1. Measure first the violin the length of the violin from the top of the scroll to the bottom (excluding the end pin at the bottom).
2. Next measure the body from the "shoulders" of the violin to the bottom. Do not include the jutting-out section at the base of the violin's neck in your measurements.
*Note that the width of the violin (measuring the upper or lower "bout") varies widely from maker to maker or style to style. Instruments made in the style of Guarneri tend to have wider lower bouts than Strad models, and thus a bigger volume and depth of tone.
What About Lefties?
Sorry, lefties, but most of your fellows have to conform to play a right-handed violin. You will find the bowing awkward to start; but maybe it's hard even for right-handed players! Violin's not an easy instrument and I don't think right-handed players have any advantage over left-hended players. We just pick our noses with a different finger.
Does the right-handed violin frighten a leftie? Naw, lefties need not worry they can't play the violin! I have taught many lefties and they play the same as everyone else. Then there's Ashley MacIsaac who plays his violin on the other side and the strings end up being backward, but he's an exception to the rule.
Should a lefty player desire a lefty violin, note there are a couple ways to do it:
- As I explained above, some players will take a regular "rightie" violin and hold it "backwards" with the opposite hands for bow and violin. This makes the bow arm high (more gravity/arm weight on it) for the E-string and bow arm low (less gravity/arm weight) for the G-string. This is not ideal as the thicker G-string sounds best with more pressure from the arm and the thin, squeaky E-string is best approached with less weight from the arm. Again, it works great for Ashley but may not be easy for the rest of us who are less naturally gifted!
- Financially-gifted players will have lefty-violins crafted with strings reversed, so they don't run into the problem of using a right-handed violin backwards. The difference is that the inner workings of the violin (sound post, bass bar) as well as the curve of the fingerboard and peg installation are set up properly. (More on these sorts of violins here
This is FAR preferred
Oversized Violins: Some Suggestions
So your child is growing like a weed and is too big for the 1/4 violin you purchased last year. Should you buy a 1/2 size violin, which would fit now but may be too small in 6 months? Or should you skip to a 3/4 and let him grow into it?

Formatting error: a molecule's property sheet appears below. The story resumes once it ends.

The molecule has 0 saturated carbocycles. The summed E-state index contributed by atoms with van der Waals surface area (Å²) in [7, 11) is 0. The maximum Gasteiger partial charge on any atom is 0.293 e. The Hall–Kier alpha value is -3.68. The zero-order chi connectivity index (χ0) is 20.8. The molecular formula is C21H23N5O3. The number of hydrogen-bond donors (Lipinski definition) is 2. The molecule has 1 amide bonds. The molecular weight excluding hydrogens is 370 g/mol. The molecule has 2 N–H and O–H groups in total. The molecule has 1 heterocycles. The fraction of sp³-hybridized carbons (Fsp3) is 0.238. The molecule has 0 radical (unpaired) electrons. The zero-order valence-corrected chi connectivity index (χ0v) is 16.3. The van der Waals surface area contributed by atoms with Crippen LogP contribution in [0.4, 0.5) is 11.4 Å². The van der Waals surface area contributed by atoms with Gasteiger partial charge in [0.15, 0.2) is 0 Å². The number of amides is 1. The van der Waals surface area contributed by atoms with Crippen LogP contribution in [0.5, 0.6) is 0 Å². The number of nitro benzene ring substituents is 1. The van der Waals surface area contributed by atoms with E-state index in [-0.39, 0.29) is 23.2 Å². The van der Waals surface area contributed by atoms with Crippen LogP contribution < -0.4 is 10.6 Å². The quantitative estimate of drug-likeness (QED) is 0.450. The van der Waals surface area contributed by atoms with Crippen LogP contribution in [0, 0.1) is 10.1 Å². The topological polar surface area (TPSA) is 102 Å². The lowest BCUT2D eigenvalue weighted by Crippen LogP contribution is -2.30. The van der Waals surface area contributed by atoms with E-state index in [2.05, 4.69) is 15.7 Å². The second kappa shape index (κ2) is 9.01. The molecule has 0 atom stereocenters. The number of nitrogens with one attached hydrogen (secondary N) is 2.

As a teacher I encounter this dilemma frequently and make the decision to skip a size on a case by case basis.
Choosing to use a larger violin can be a wise choice if the student is growing rapidly and if you are paying a bit more to have a better quality, larger violin rather than buying an intermediate violin and replacing it soon after. Rather than buying two cheaper violins one after another, the larger violin would be used longer, thus it would make sense to invest a bit more money into it.
In my time teaching I have had many students skip a size and only once was it not a wise choice. The 10-year-old girl's family had a good line on a nice 3/4 violin, but it was an inch or so too large. Taking her age into consideration, as well as the quality of the instrument in question, we thought it best for her to take the jump. Strangely though the small, young girl did not grow at all for three years!
Now, at 14 years old, the violin fits her perfectly, though most people at this age are in a 4/4. She was just destined to be petite. We realise the jump was not appropriate for her; but how do you know the child will stop growing? Thankfully the girl's mother and I laugh at the situation now and all worry is gone: She plays wonderfullly. If anything, the student really learned to stretch for her 4th finger notes and has excellent intonation!
The important thing with choosing to play an oversized violin is that the student is able to or very close to playing the 4th finger. If she/he can reach this fingering the violin will be usable.
For children skipping a size and playing a slightly large violin you should carefully consider playing a lighter weight violin over a heavy one. Heavier or bulkier violins can be harder to hold up, overextended for long periods of time causing the student to not want to practice for long. A student who has quit never saves the parents money on the violin purchase!
Another suggestion here is to use a shoulder rest to aid in holding a violin which is too large and needs more support.
Hopefully this advice will help parents with the daunting task of sizing their young players, and maybe even themselves, for a violin. I welcome emails at [email protected] for anyone seeking assistance in their violin study.
Rhiannon Nachbaur is a professional musician and teacher who operates multi award-winning Fiddleheads Violin Studio in Kamloops, BC. Her eco-friendly shop serves violin customers around the world. www.fiddleheads.ca